It's reaching "Tastes Great… Less Filling" proportions: the controversy over the need to write customized cover letters has both sides of the argument deeply entrenched and intractable.

In one camp are those who believe that in today's market of applicant tracking systems – where sophisticated technology scans your resume long before any human eyeballs cast even a cursory glance – cover letters are as archaic as the paper on which they're written.

On the other side of the arena are the traditionalists who maintain that a well-written, customized cover letter enables an applicant to rise above the masses, show enthusiasm for the position, and connect on a personal level.

Saint Leo University's Director of Career Planning Rob Liddell advocates for the latter. He says cover letters are a golden opportunity to bridge the gap between a resume and real-world experience – to link the needs of your future employer (think positively) to your unique qualifications. And to sidestep this critical step is foolhardy at best.

Interviewed for The Office Professional's article, "Job Search: Cover Letters That Land Interviews," Liddell said:

"Well received, personable writing should communicate enthusiasm, passion, and warmth, but these are second-order effects. The primary aim of the cover letter is to persuade its reader to further consider the applicant's qualifications for an opening with an organization."

What's the most effective way to do that critical persuading?

Liddell offers the following steps to move your cover letter from tired to inspired.

Steps 1: Read the job description.

Read all the information provided about the job, the company, and the application process.


As you do, clearly identify the intended recipient of the letter and the position advertised. Your goal is to glean insight into the organization that will help you craft a customized letter on a specific topic (the job) for a target audience (the hiring manager).

Step 2: Research the company.

"Well-prepared applicants will invest the necessary energy, resources, and time to gain insight into their targeted employer," says Liddell. "Allow the Internet to color your research, but not to shape your impressions of a company."

To become more familiar with an organization, gather information about:

  • The current performance of the organization

  • The industry and market

  • Challenges presented by: competition, disruptive innovation, regulations, supply line logistics, and new technology.

For publicly traded companies, Liddell suggests reviewing the company's annual 10-K report.

Step 3: Create a customized list.

Develop a list of your previous experiences and skills that tie directly to a specific body of knowledge, the industry, or work process related to the company to which you are applying.

Go back to the required education, experience and skills in the job description and address each one with a specific example that relates to the position. Avoid generalities. The goal is "Show. Don't Tell."

These examples will be your letter's energy source. Focusing on this section first puts you in the right frame of mind to start developing your letter.

Step 4: Craft your cover letter.

Tone is key. According to Liddell, you don't want to be too relaxed and conversational, rather professional, respectful, and to the point.

First Paragraph

  • Introduce yourself in a way that sets you apart and creates interest.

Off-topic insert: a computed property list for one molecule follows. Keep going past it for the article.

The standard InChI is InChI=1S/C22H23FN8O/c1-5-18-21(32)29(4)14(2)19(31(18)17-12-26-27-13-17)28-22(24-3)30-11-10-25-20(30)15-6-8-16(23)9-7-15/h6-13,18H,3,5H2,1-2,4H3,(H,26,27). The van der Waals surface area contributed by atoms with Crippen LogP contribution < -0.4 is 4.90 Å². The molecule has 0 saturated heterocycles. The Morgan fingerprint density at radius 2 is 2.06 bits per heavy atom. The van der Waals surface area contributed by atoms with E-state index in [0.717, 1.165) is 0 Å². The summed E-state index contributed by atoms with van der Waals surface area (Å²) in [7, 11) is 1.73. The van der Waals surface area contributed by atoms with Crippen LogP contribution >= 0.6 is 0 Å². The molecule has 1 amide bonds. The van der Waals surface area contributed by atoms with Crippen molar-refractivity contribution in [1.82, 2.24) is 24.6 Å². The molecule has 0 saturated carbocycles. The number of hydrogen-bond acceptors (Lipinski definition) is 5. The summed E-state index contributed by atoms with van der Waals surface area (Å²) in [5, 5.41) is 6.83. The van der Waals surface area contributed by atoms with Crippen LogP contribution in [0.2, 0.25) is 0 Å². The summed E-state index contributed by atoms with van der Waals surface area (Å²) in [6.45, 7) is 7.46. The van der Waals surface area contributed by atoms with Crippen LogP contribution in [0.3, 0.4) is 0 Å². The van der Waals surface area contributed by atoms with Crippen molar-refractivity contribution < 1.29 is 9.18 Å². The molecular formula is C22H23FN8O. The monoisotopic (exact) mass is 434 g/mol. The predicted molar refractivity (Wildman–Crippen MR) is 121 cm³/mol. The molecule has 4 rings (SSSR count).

• Tell why you are writing the letter. If you're responding to a specific opening, refer to it and how you heard about it. If you're not aware of a specific opening, state your area of interest.

  • Mention anyone who recommended you contact the company.

  • Give information that demonstrates your specific interest in and knowledge about the company.

Second Paragraph

  • Summarize your academic or professional background.

  • Focus on specific skills, activities, accomplishments, and experiences. Include the list you created in step 3.

Third Paragraph

  • Ask for action such as an appointment. Suggest a time. Say you will call to set it up.

  • Express willingness to provide additional information.

  • Thank the reader for his/her time and consideration.

Step 5: Edit.

Your letter should fit on one page. Edit anything that reiterates what is already in your resume. Use action verbs that indicate results: "achieved," "accomplished," "improved," "delivered," "directed." Be clear and specific. Avoid jargon.

Step 6: Have someone read your letter.

"Nothing will short circuit an applicant's candidacy quicker than disagreeing with yourself within a "'work product' that you have exclusive control over," says Liddell.

"For example, you will have a difficult time convincing an employer that you 'have a keen eye for detail' and that you are 'are strong communicator' if your letter is riddled with obvious spelling and grammatical errors or uses a dismissive or flippant tone.

"Again, well prepared job applicants manage their time sufficiently so that they can share their submissions with a trusted colleague or friend, rework edits and inconsistencies and still have time to meet the posted deadlines."

The naked truth about cover letters.

The bare truth about cover letters is that they do play second-string to your resume.

That is until your resume arrives in front of a hiring manager.

Then your cover letter has the opportunity to sing – to differentiate you from the pack because it shows that your knowledge and experience uniquely qualify you for the position.

Which could become music to your ears when you hear….

"You're hired."

Have any other tips for writing an effective cover letter?

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Image Credit: Yamanize